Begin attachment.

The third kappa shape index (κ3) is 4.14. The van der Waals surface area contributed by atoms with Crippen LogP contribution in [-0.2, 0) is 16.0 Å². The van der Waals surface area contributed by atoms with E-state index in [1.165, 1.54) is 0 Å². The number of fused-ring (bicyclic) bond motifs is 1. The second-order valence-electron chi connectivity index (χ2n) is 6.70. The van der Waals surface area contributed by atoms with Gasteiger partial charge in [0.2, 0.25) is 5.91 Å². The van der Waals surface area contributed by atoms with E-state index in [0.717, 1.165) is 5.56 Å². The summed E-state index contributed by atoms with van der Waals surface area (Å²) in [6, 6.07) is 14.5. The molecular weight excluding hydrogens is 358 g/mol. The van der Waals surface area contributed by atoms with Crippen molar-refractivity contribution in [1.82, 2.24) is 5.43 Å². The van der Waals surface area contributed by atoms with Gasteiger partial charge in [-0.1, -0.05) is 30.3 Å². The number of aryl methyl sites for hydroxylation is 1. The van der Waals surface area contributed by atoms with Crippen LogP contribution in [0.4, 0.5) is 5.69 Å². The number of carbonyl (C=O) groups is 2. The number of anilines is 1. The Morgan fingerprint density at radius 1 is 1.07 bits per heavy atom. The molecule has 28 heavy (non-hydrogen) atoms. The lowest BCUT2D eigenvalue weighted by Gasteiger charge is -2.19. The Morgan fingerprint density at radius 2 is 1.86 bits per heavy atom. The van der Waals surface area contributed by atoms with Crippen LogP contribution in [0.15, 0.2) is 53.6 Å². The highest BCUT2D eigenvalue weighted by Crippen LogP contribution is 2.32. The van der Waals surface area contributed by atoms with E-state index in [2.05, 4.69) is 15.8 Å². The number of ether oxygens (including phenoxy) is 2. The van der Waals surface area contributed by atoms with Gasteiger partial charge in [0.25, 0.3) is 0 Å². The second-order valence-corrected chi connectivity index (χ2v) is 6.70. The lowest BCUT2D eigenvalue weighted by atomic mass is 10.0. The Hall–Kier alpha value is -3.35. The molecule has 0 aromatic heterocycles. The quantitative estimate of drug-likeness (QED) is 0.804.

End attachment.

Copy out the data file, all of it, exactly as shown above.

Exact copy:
The third kappa shape index (κ3) is 4.14. The van der Waals surface area contributed by atoms with Crippen LogP contribution in [-0.2, 0) is 16.0 Å². The van der Waals surface area contributed by atoms with E-state index in [1.165, 1.54) is 0 Å². The number of fused-ring (bicyclic) bond motifs is 1. The second-order valence-electron chi connectivity index (χ2n) is 6.70. The van der Waals surface area contributed by atoms with Gasteiger partial charge in [0.2, 0.25) is 5.91 Å². The van der Waals surface area contributed by atoms with E-state index in [0.717, 1.165) is 5.56 Å². The summed E-state index contributed by atoms with van der Waals surface area (Å²) in [6, 6.07) is 14.5. The molecular weight excluding hydrogens is 358 g/mol. The van der Waals surface area contributed by atoms with Crippen molar-refractivity contribution in [1.82, 2.24) is 5.43 Å². The van der Waals surface area contributed by atoms with Gasteiger partial charge in [-0.1, -0.05) is 30.3 Å². The number of aryl methyl sites for hydroxylation is 1. The van der Waals surface area contributed by atoms with Crippen LogP contribution in [0.4, 0.5) is 5.69 Å². The number of carbonyl (C=O) groups is 2. The number of anilines is 1. The Morgan fingerprint density at radius 1 is 1.07 bits per heavy atom. The molecule has 28 heavy (non-hydrogen) atoms. The lowest BCUT2D eigenvalue weighted by Gasteiger charge is -2.19. The Morgan fingerprint density at radius 2 is 1.86 bits per heavy atom. The van der Waals surface area contributed by atoms with Crippen LogP contribution in [0.15, 0.2) is 53.6 Å². The highest BCUT2D eigenvalue weighted by Crippen LogP contribution is 2.32. The van der Waals surface area contributed by atoms with E-state index in [2.05, 4.69) is 15.8 Å². The number of ether oxygens (including phenoxy) is 2. The van der Waals surface area contributed by atoms with Gasteiger partial charge in [0.25, 0.3) is 0 Å². The second-order valence-corrected chi connectivity index (χ2v) is 6.70. The lowest BCUT2D eigenvalue weighted by atomic mass is 10.0. The Hall–Kier alpha value is -3.35. The molecule has 0 aromatic heterocycles. The quantitative estimate of drug-likeness (QED) is 0.804.